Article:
the SRR near-field distributions.
Since the detailed microscopic mechanism of the
metal nonlinearity is still subject to debates (see above),
we have also performed calculations using other models
for the nonlinearity. In particular, this includes a simple
generic treatment with an effective instantaneous second-
order nonlinear susceptibility for the gold SRR. The
results (shown in the Supplemental Material  to-
gether with details on the model) confirm the fundamen-
tal nature of the reported nonmonotonic behavior.
However, none of these calculations is able to precisely
reproduce the asymmetry of the spectral SRR resonance
shown in Fig. 2(c).
Fig. 4 illustrates the origin of the collective effects as
already qualitatively discussed above. Indeed, the SRR
near fields within one unit cell at the fundamental reso-
nance frequency depend on the lattice constant. Stronger
near fields lead to stronger internal currents and hence to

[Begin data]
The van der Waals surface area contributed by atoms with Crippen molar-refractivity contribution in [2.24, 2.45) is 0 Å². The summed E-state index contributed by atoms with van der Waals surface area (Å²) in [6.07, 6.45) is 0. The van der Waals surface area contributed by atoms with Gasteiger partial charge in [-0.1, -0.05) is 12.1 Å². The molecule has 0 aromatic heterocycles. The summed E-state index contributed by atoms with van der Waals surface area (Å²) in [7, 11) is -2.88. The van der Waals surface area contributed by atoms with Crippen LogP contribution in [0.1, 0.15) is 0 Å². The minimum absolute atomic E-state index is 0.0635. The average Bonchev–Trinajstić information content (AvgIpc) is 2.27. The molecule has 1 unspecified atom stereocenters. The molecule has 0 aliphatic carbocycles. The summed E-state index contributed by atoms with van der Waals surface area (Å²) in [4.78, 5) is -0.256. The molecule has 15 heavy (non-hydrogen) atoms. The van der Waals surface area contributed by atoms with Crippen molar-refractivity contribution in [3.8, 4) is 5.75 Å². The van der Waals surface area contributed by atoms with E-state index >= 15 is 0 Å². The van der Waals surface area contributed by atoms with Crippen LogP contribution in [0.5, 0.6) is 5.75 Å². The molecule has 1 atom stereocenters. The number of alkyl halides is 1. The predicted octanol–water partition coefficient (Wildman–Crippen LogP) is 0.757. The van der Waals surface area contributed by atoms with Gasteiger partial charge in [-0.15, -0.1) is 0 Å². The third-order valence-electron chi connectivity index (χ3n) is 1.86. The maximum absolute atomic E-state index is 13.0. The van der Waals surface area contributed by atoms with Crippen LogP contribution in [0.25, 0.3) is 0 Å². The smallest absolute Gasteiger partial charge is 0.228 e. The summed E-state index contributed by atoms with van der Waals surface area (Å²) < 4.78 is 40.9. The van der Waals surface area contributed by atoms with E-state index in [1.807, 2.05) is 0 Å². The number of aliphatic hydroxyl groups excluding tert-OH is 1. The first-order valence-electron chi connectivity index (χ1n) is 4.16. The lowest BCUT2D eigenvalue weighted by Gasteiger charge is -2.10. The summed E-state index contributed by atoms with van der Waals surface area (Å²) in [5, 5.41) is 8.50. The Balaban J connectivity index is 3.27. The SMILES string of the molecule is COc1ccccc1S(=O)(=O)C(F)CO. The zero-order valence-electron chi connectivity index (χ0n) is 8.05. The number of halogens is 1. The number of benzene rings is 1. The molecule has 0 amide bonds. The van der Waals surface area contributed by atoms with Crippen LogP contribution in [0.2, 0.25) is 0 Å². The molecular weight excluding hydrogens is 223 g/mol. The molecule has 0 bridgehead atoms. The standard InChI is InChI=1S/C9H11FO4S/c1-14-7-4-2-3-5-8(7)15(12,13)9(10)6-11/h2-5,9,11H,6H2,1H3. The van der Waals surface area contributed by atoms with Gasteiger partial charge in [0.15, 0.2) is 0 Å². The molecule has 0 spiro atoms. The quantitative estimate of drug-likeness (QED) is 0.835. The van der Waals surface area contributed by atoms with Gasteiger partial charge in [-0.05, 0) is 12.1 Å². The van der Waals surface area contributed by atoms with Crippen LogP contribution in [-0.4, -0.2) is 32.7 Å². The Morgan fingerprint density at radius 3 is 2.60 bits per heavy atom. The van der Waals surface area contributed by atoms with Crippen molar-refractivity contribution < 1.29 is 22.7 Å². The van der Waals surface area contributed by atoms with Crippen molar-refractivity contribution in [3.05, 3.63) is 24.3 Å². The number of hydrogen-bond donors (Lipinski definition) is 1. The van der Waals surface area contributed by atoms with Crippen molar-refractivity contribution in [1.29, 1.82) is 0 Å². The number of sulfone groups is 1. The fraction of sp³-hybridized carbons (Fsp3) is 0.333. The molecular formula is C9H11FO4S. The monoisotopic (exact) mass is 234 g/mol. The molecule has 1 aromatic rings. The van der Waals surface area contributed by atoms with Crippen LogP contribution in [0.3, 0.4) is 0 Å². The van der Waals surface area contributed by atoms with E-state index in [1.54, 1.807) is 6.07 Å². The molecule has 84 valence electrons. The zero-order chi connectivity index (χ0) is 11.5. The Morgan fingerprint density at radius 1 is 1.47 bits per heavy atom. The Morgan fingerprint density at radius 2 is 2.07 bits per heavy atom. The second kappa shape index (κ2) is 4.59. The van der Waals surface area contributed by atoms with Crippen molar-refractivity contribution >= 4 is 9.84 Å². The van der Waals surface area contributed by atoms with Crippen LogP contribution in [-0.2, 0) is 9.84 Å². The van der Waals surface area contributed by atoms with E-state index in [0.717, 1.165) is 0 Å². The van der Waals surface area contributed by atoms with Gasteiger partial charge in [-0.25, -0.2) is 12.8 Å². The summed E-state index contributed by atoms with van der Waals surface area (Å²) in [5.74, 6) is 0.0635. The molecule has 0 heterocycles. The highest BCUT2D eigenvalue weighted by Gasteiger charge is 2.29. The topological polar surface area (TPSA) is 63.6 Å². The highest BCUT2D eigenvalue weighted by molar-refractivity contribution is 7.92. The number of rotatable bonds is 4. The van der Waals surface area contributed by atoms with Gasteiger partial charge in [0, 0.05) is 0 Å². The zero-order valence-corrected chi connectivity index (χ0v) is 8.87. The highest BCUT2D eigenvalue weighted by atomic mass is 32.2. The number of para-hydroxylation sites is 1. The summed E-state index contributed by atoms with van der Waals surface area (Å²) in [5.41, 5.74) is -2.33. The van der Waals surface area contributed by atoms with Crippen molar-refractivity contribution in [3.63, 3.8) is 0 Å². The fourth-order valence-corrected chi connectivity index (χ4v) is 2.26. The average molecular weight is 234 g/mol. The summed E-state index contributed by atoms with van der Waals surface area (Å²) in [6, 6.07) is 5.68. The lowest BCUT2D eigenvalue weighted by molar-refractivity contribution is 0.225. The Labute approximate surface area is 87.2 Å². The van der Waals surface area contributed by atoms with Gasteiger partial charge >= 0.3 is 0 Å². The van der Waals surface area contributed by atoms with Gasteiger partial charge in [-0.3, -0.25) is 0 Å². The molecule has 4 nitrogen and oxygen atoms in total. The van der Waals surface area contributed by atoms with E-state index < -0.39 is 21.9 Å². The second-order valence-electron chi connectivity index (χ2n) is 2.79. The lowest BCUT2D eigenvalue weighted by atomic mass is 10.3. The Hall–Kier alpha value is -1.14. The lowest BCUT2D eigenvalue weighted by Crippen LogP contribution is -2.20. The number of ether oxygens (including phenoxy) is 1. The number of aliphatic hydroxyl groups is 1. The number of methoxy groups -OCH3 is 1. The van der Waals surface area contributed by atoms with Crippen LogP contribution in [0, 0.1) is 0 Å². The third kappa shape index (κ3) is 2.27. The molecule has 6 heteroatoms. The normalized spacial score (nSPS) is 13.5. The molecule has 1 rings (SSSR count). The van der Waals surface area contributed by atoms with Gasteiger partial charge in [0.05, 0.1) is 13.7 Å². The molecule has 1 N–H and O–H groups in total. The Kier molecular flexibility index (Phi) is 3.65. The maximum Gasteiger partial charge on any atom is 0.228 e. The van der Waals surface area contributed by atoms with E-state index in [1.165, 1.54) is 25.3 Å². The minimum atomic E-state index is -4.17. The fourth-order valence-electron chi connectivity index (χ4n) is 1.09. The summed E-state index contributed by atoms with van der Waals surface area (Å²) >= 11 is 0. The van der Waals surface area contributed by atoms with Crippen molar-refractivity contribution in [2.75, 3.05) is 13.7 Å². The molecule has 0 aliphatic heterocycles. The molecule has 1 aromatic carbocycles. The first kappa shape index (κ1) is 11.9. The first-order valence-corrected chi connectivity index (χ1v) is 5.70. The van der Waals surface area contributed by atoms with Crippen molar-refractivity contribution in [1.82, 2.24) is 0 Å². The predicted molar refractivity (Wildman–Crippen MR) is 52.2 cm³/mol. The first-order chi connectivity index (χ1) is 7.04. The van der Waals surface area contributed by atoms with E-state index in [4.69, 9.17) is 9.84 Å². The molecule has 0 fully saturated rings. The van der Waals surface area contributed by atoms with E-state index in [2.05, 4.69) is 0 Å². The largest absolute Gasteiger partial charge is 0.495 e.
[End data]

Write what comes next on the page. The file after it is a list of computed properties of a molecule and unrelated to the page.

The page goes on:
larger SHG signals. Once the SRR are separated by more
than the extent of their near-fields, the near fields no
longer increase with increasing a and the SHG signal
eventually decreases due to the trivial dilution effect.
In conclusion, we have observed a nonmonotonic
behavior of the resonant second-order nonlinear conver-
sion efficiency in split-ring-resonator arrays versus pack-
ing density. The corresponding theoretical modeling
indicates that this finding is a rather general phenomenon
that is based on collective effects among the metamate-
rial building blocks and that should occur in many non-
linear metamaterials. Thus, future experiments aiming at
achieving large effective (high-order) optical nonlineari-
ties should keep these collective effects in mind. The
same very likely holds true for experiments aimed at
anda background dielectric
compensating metamaterial losses by parametric gain or
by stimulated emission.
We acknowledge support by the DFG-Center for
Functional Nanostructures (CFN) via subproject A1.5,
the Deutsche Forschungsgemeinschaft (DFG) through
the priority program SPP 1391, the research training group
GRK 1464, and the Emmy-Noether program. The project
METAMAT is supported by the Bundesministerium fu ¨r
Bildung und Forschung (BMBF). The Ph.D. education of
F.B.P. Niesler is embedded in the Karlsruhe School of
Optics & Photonics (KSOP). S. Linden and F.B.P. Niesler
contributed equally to this work.